Five Ways the Census Shapes Your Child's Future
Infants and toddlers under the age of 4 are among the most likely to be under counted during the 2020 Census. When children are under counted, it can affect the planning and funding of education, health care and city/rural infrastructure that is important to your family. 
The census only happens every 10 years, so your 3-year-old child today will be a teenager by the time the census rolls around again. Make sure every member of your family, young and old, is counted so accurate census data is available for planning and fund allocation in these five key areas.
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Census data is used in the planning of roads, water projects and waste disposal systems. Those same statistics also provide baseline numbers for disaster funding, preparation, rescue coordination and even the location of fire stations.
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Funding for Head Start, Pell Grants, school lunches, rural education, adult education, and grants for preschool special education are determined by census data. A large increase in population may also show a need for additional schools and child care programs .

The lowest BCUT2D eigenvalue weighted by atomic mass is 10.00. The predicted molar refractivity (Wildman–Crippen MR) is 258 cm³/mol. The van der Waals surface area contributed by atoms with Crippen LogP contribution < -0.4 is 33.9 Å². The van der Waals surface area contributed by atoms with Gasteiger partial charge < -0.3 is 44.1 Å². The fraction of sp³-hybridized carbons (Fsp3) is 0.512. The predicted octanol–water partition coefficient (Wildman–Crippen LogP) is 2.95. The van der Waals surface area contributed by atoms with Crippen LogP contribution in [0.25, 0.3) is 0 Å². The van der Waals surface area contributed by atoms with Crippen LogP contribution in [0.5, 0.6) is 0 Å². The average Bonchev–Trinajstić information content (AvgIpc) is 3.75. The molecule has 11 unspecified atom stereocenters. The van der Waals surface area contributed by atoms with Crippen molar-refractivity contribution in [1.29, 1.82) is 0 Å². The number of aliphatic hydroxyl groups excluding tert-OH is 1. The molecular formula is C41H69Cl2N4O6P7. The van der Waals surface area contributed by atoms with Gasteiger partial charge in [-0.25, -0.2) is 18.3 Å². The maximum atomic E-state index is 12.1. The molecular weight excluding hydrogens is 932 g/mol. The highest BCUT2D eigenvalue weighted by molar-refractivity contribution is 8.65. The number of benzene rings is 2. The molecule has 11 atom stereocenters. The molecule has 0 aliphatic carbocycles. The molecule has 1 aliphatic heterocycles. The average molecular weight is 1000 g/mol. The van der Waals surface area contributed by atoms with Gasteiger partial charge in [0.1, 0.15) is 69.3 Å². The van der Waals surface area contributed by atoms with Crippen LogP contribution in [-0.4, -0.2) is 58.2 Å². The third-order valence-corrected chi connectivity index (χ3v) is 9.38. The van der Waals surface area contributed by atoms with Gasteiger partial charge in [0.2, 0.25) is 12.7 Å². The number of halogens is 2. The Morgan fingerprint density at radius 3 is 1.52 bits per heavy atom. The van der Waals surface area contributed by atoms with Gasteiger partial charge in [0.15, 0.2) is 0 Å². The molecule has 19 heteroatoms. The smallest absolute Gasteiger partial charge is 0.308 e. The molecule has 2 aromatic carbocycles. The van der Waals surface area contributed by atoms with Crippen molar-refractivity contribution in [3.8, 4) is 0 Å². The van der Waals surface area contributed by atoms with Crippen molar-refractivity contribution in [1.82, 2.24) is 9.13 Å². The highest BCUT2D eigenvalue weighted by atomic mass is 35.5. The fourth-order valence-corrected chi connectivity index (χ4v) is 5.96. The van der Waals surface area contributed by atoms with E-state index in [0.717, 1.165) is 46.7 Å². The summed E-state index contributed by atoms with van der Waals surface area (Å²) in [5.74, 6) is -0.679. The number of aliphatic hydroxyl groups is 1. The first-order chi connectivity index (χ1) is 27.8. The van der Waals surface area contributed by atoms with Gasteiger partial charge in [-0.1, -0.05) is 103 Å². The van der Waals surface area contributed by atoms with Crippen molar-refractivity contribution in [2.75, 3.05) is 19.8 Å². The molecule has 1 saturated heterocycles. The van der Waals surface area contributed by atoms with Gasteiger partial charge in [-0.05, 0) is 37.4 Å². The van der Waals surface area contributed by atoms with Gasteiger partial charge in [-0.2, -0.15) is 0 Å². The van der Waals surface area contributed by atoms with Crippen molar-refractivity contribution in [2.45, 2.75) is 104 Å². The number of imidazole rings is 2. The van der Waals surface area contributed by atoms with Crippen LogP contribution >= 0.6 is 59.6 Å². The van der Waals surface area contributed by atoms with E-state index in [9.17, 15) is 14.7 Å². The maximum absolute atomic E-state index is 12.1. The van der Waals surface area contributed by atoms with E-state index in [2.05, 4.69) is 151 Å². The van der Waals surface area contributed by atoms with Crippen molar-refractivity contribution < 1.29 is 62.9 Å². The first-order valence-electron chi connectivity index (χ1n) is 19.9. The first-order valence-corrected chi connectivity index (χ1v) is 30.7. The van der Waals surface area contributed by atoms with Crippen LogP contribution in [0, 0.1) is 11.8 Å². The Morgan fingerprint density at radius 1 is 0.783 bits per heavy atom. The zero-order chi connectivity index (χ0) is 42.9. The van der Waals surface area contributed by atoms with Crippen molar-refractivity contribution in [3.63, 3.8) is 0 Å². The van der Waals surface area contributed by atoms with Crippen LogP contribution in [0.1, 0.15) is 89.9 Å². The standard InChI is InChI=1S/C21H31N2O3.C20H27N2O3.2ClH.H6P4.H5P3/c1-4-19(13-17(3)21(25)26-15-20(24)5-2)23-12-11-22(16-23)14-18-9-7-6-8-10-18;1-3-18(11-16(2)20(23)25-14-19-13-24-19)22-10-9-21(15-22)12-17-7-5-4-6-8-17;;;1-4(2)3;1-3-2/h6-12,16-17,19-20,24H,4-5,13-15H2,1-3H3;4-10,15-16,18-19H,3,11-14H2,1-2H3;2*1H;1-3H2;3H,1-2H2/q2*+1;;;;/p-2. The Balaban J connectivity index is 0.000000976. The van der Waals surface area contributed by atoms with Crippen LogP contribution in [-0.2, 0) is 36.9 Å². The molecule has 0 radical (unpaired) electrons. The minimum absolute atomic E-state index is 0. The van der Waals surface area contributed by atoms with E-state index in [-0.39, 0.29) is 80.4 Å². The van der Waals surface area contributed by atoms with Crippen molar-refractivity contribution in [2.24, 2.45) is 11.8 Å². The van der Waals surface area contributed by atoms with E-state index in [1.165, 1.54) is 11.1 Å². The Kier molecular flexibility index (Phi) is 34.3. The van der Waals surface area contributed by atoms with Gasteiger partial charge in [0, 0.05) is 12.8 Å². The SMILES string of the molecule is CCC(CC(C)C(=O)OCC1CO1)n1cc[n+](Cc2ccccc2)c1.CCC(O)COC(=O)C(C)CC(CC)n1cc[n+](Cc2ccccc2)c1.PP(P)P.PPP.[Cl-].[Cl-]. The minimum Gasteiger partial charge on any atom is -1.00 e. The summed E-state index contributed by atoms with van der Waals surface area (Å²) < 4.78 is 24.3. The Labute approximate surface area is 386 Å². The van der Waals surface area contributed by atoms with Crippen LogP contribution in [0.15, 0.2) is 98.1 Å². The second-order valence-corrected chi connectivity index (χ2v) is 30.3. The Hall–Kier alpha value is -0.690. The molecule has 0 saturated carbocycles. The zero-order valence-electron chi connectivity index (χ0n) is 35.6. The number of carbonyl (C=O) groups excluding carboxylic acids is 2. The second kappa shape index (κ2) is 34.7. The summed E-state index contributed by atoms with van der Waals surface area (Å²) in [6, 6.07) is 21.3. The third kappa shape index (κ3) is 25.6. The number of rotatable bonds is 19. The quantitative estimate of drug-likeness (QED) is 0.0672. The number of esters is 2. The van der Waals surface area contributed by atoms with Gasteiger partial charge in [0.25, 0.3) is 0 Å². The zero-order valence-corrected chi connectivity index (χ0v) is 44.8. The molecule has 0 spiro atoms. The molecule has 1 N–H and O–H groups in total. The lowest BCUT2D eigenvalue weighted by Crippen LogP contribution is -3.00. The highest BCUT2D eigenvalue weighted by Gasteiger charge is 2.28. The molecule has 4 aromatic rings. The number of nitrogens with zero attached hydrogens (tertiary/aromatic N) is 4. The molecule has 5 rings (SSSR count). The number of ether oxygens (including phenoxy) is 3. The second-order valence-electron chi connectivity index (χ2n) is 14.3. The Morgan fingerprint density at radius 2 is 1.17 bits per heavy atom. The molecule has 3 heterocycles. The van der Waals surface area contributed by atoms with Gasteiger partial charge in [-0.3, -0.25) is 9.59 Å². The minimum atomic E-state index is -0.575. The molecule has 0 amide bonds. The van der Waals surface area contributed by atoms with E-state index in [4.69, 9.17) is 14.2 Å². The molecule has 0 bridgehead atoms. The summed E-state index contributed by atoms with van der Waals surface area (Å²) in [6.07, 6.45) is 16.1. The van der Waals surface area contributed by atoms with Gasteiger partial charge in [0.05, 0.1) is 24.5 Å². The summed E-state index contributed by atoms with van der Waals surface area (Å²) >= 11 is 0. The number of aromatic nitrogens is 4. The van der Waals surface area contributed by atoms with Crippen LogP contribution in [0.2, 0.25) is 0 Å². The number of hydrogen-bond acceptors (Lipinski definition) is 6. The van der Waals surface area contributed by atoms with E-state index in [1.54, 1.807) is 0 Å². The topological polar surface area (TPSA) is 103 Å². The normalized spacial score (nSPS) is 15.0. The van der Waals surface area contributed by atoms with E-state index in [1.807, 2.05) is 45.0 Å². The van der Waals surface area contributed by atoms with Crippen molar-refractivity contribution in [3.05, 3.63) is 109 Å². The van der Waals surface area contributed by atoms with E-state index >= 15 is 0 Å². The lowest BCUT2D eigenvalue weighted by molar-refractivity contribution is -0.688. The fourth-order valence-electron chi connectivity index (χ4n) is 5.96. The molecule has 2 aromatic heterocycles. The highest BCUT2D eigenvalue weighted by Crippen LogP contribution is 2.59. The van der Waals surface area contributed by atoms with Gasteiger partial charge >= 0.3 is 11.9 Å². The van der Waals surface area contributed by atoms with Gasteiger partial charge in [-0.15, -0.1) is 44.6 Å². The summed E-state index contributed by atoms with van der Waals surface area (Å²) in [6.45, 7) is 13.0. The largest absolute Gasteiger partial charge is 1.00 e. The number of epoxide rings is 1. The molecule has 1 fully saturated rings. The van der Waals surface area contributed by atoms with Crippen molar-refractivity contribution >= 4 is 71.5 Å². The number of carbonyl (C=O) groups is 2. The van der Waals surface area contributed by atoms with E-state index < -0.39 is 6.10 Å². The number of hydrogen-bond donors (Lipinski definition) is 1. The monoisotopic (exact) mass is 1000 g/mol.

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Health Care 
Programs such as Medicaid, Medicare Part B, State Children's Health Insurance, and the prevention and treatment of substance abuse all use census data. This same data also determines the need for clinics, hospitals and life-saving rural ambulance volunteers.
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Census results are used to adjust or redraw electoral districts, based on where populations have increased or decreased. State legislatures or independent bipartisan commissions are responsible for redrawing congressional districts based off this census data. 
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Business owners rely on census results to make decisions about where to open and expand new stores, restaurants, factories and offices. An accurate count of the current and trending population helps them recruit employees and know which products and services to offer.
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